Birnbaum produced the work, a member of her expansive Damnation of Faust series, for CMOA’s sunlight-filled lobby as part of the 1985 Carnegie International, a major art exhibition held regularly in Pittsburgh since 1896. She conceived it as a triptych, with three video monitors set at varying heights and depths into a colorful floating wall constructed in front of the museum’s walls. One of the monitors would be flush with the floating wall, while the other two would protrude from the surface, held with supporting brackets. Eight transparent photo panels would fan across the floating wall, forming an enormous and somewhat abstract image of a woman’s face amid foliage. Behind the floating wall would lie the speakers and those pesky video decks, with their need for regular attendance.

A large black-and-white artwork depicting a woman's face amid foliage. This image, composed of several panels forming a curve, includes three inset monitors.
Dara Birnbaum, Will-o’-the-Wisp (1985), on display at CMOA.

Like every piece in CMOA’s collection, Will-o’-the-Wisp has an “object file,” a folder that contains all the information about how it should be set up and how it should look, as well as every bit of paper connected to it. This is the archive where curators and installers go when they want to remount a piece, often decades after it was originally exhibited. Will-o’-the-Wisp’s object file reveals the complicated nature of the original installation, much of which had to be arranged long distance via letters and phone calls; as one bewildered staffer wrote, “I do wish Bill Judson were around to hold her hand.”15  Of course, given the technical constraints and multiple parts associated with most video installation art, this situation was far from unique. Two years later, when Will-o’-the-Wisp was remounted for the American Landscape Video show, these instructions must have been fresh in memory. Then, after these two successful outings, the installation went into deep storage.

After decades out of commission, there would undoubtedly be a number of challenges to remounting Will-o’-the-Wisp, as notes from both 2006 and 2015 reveal. First, any effort to reinstall the piece would involve rebuilding the special floating wall, a task that would add both expense and labor. Related to this is the issue of converting the bulky monitors set within the floating wall to modern flat-screens; this would radically alter the aspect ratio, and flat-screens would not protrude into the space as initially intended. In addition, as CMOA archivist Davis notes in her 2015 report, while the photo panels were found to be in pretty good shape despite their time in storage, they would need to be reprinted before any remount.16  This would prove a difficult task given that the copy negatives for the image were nowhere to be found! There was, however, an answer: digital scans could be made from documentation of the original installation, enlarged, and reprinted.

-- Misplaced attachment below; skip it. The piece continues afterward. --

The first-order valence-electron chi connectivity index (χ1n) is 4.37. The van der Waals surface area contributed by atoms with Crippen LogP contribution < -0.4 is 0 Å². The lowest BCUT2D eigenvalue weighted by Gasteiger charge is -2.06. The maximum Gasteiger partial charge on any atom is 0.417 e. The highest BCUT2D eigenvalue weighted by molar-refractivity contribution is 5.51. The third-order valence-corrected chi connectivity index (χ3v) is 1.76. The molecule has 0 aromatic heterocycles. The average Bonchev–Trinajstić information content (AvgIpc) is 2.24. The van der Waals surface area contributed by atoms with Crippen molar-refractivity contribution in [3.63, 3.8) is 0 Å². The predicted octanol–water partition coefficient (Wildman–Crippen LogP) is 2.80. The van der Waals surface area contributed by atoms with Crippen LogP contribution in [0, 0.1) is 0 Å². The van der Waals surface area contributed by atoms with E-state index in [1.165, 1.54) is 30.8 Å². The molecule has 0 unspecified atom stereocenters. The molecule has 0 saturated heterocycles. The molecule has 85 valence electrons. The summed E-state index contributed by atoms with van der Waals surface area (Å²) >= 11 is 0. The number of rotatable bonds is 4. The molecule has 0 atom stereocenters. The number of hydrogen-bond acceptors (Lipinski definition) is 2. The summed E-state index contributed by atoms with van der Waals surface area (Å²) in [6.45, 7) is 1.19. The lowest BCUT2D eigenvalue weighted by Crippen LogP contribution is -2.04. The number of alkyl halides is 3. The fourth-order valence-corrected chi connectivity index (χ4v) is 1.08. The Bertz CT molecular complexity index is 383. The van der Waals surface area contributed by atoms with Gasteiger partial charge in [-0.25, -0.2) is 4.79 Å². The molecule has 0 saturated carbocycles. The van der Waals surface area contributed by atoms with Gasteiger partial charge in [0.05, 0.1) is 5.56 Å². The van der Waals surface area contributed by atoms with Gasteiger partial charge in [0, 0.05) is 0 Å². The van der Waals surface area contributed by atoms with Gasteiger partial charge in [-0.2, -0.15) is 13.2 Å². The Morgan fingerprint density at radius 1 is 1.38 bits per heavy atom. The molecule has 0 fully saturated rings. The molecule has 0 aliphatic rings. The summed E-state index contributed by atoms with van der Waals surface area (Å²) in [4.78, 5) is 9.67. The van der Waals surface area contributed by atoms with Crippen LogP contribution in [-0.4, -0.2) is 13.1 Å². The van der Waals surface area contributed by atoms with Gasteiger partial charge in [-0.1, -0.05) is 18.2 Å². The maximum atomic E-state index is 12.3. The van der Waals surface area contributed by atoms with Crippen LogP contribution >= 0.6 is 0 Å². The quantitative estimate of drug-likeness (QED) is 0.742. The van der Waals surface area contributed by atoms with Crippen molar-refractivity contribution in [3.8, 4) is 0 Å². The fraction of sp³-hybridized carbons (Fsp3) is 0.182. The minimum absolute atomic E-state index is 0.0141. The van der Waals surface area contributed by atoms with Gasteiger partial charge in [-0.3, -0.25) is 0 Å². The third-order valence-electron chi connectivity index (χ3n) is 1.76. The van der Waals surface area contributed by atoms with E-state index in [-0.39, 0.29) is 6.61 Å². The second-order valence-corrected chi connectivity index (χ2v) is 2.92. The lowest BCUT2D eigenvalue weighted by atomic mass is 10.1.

A close-up view of curved panels and two video monitors.
Detail of Dara Birnbaum, Will-o’-the-Wisp (1985).

Technically, many other things had changed in those twenty-five-plus years during which Will-o’-the-Wisp lay disassembled. While most of the original equipment was found in storage, including speakers, monitors, and playback equipment, much of it was outdated. Thankfully, as Davis writes, technicians were able to migrate the original content of the video to three new sixty-minute master loops with video documentation about how they should be synced. This was a big job, but one that CMOA accomplished without too much trouble. Instead, it was the loss of a seemingly insignificant series of hardware-store components that would prove surprisingly inconvenient. Namely, the L brackets used to hold the original protruding monitors away from the wall were nowhere to be found and would likely have to be manufactured artisanally—by hand—from scratch.

Birnbaum’s Will-o’-the-Wisp has yet to be re-mounted at CMOA. This narrative of what it takes to reinstall the piece is just one history of a singular video installation. But it speaks to a set of important concerns as video art reaches its thirty-seventh year at CMOA. Each and every historical video installation we see today has its own secret history.


  1. William Judson, “Performance Art at the Carnegie,” Carnegie Magazine, September–October 1986, 26.
  2. James Byrne to Bill Judson, June 2, 1982. Series fv001/001/003/001, Box B005, Department of Film and Video Archive, Carnegie Museum of Art, Pittsburgh, PA (hereafter cited as Film and Video Archive).
  3. Newsweek, February 23, 1981, cited in an undated document on Byrne’s Phase. Series fv001/001/003/001, Box B005, Film and Video Archive.
  4. The Sleep of Reason: Narrative,” http://collection.cmoa.org/CollectionDetail.aspx?item=1026526.
  5. John Hanhardt, “The Discourse of Landscape Video Art: From Fluxus to Post-Modernism,” in American Landscape Video: The Electronic Grove (Pittsburgh: Carnegie Museum of Art, 1988), 61.
  6. William Judson, “Introduction,” in American Landscape Video, 22.
  7. Minutes for December 7, 1978, meeting from Nancy Meyers to Bill Judson, December 21, 1978. Series fv001/001/001/001, Box B001, Film and Video Archive. Emphasis mine.
  8. For example, see Dierdre Boyle, “A Brief History of American Documentary Video,” in Illuminating Video: An Essential Guide to Video Art, ed. Doug Hall and Sally Jo Fifer (New York: Aperture Foundation/Bay Area Video Coalition, 1990), 51-70. Also, Marita Sturken, “Paradox in the Evolution of an Art Form: Great Expectations and the Making of a History,” in Hall and Fifer, Illuminating Video, 101-21.
  9. Bill Judson, “Foreword,” in Buky Schwartz: Videoconstructions, ed. Bill Judson (Pittsburgh: Carnegie Museum of Art, 1992), 9.
  10. Ibid.
  11. Conversation with Emily Davis at Carnegie Museum of Art, April 13, 2017.
  12. Bill Judson, “Video Gallery for Single-Channel Works,” 1985. Series fv001/001/007, Box B004, Film and Video Archive.
  13. Ibid.
  14. Memo from Bill Judson to Tim Wilkinson, July 25, 1986. Object file for Damnation of Faust: Will-o’-the-Wisp (A Deceitful Goal), 86.7.A–.D, Film and Video Archive.
  15. Staff memo regarding August 30, 1985, conversation with Dara Birnbaum to Barbara L. Phillips, Marcia L. Thompson, Geralyn Huxley, and Bill Judson, September 6, 1985. Artist file for Dara Birnbaum, Series fv001/001/003/001, Box B002, Film and Video Archive.
  16. The information in this paragraph and the next comes from Emily Davis’s 2015 Preservation Notes on Dara Birnbaum’s Will-o’-the Wisp (1985). Object file for Damnation of Faust: Will-o’-the-Wisp (A Deceitful Goal), 86.7.A–.D, Film and Video Archive.